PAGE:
Insights from Serving and Hosting LLMs on Production

OpenAI and similar services have democratized access to AI, making it more accessible to everyone without worrying too much about the technical complexities of hosting and serving.

On the other hand, newer and more advanced models are developed and released on platforms like Hugging Face, allowing them to tackle specific problems more effectively and quickly. However, deploying these models requires considerable research and exploration into how to set them up on cloud servers because of the computational needs and large model size.

We dealt with this challenge firsthand in one of our recent client projects. The project required fine-tuning, evaluating the fine-tuned model, serving, and hosting of the Llama2 model.

Serving: Hugging Face Transformers vs vLLM

Hugging Face Transformers
Since we were using llama-recipes for fine-tuning experiments the inference script of llama-recipes was our primary choice for evaluation of fine-tuned models. The script uses the Transformers library by Hugging Face. We know that the inference time also depends on the token size. In our case, prompts consisted of an average of 660 tokens. The script took an average of ~10.5 seconds for inferencing on a 24 GB single GPU Machine. 😱

Inference Time for Hugging Face Transformers

It was a no-brainer that we cannot use this code for inference on production.

We started looking out for alternative solutions to serve the model and came across the open-source vLLM library that claimed to achieve 24x LLM inference throughput than HuggingFace Transformers.

vLLM is a fast and easy-to-use library that provides State-of-the-art serving throughput for LLM inference and serving. We replaced the Hugging Face Transformers Library with vLLM in our fine-tuned model evaluation script. vLLM reduces the inference time by efficient memory management, optimized Cuda kernels & various other optimization techniques. The script took an average of ~200 milliseconds for inferencing on the same 24 GB single GPU Machine. Hence achieved speed gains of up to 50x. 🕺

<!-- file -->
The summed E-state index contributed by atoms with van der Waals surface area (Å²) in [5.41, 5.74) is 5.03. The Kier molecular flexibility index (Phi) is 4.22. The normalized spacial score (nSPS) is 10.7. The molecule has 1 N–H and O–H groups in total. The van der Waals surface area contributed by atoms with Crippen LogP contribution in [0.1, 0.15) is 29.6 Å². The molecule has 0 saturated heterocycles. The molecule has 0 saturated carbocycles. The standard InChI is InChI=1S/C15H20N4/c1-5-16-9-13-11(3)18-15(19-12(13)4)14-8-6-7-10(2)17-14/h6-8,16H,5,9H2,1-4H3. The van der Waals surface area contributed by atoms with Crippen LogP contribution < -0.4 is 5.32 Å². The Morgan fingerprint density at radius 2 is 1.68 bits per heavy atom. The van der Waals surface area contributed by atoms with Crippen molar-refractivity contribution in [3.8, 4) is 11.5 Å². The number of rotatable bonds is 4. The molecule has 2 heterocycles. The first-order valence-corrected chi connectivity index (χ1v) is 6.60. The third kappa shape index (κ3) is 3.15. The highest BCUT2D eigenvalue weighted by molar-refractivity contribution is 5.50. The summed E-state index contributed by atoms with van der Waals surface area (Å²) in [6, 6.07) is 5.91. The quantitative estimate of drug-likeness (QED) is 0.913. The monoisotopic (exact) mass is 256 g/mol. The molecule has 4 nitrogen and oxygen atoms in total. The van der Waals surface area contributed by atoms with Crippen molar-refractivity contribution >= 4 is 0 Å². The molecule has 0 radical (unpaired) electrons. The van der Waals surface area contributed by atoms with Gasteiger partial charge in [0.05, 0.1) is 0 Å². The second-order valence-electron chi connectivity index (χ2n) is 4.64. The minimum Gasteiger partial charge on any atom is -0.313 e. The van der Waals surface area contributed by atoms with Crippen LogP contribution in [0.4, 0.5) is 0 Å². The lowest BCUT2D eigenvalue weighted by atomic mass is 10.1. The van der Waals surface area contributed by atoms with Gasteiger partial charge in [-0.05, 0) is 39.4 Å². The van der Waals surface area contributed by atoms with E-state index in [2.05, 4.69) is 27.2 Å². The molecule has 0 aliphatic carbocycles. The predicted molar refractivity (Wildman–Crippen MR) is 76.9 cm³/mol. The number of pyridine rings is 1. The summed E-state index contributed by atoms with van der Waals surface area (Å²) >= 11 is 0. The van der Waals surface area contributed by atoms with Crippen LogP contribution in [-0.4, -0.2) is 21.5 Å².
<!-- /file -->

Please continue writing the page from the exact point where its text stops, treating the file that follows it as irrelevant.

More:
Inference Time for vLLM

vLLM also provided us with ready-to-use chat and completion API endpoints for real-time inferencing. It also supports continuous batching of incoming requests. When we ran the evaluation with 13k records, vLLM responded with inference results in batches of 10 records.

Although it does not have an inbuilt caching layer, it is easy to implement caching on top of vLLM to improve performance.

It proved to be the best fit for the project satisfying most of our requirements.

Hosting: Modal vs AWS vs Runpod
The next step was to host it on a cloud server. Below is an insight into the different hosting platforms we explored.

Modal provides a pay-as-you-use service providing serverless hosting solutions. Serverless architecture provides the benefits of scalability and high availability with minimal operational costs along with efficient costs. We referred web endpoints document to host our code on Modal. However, it was not suitable for our use case as its cold start time was ~30 seconds.

We tried hosting the vLLM APIs on an AWS EC2 machine using the Docker Image provided by vLLM. However, the cost of the AWS GPU machine was high. So, at least for the MVP, we decided to go with a more cost-effective solution.

We were already using Runpod to fine-tune LLMs. It provides GPU instances at a cheaper rate. These instances run on docker and hence vLLM docker image could not be used directly on the machine. We instead hosted the vLLM API as a standalone server using the supervisor daemon, a process control system. It served our purpose well for the MVP release by keeping the cost low.

(Btw, we did an interesting hackathon project for the Runpod team. Fun stuff!)

For MVP, the expected traffic on the model server was low so with a single instance of Runpod we were able to handle it. But as the traffic grows there would be a requirement to shift to a setup with multiple instances and maybe auto-scaling which is when we might plan to move to rented GPU machines.

Our hands-on experience with the vLLM library and its extensive integration capabilities has been great. Your needs for hosting and serving may vary, but we highly recommend giving it a try.

Mohit Charkha

Mohit Charkha

Senior Software Engineer at True Sparrow
Pune, India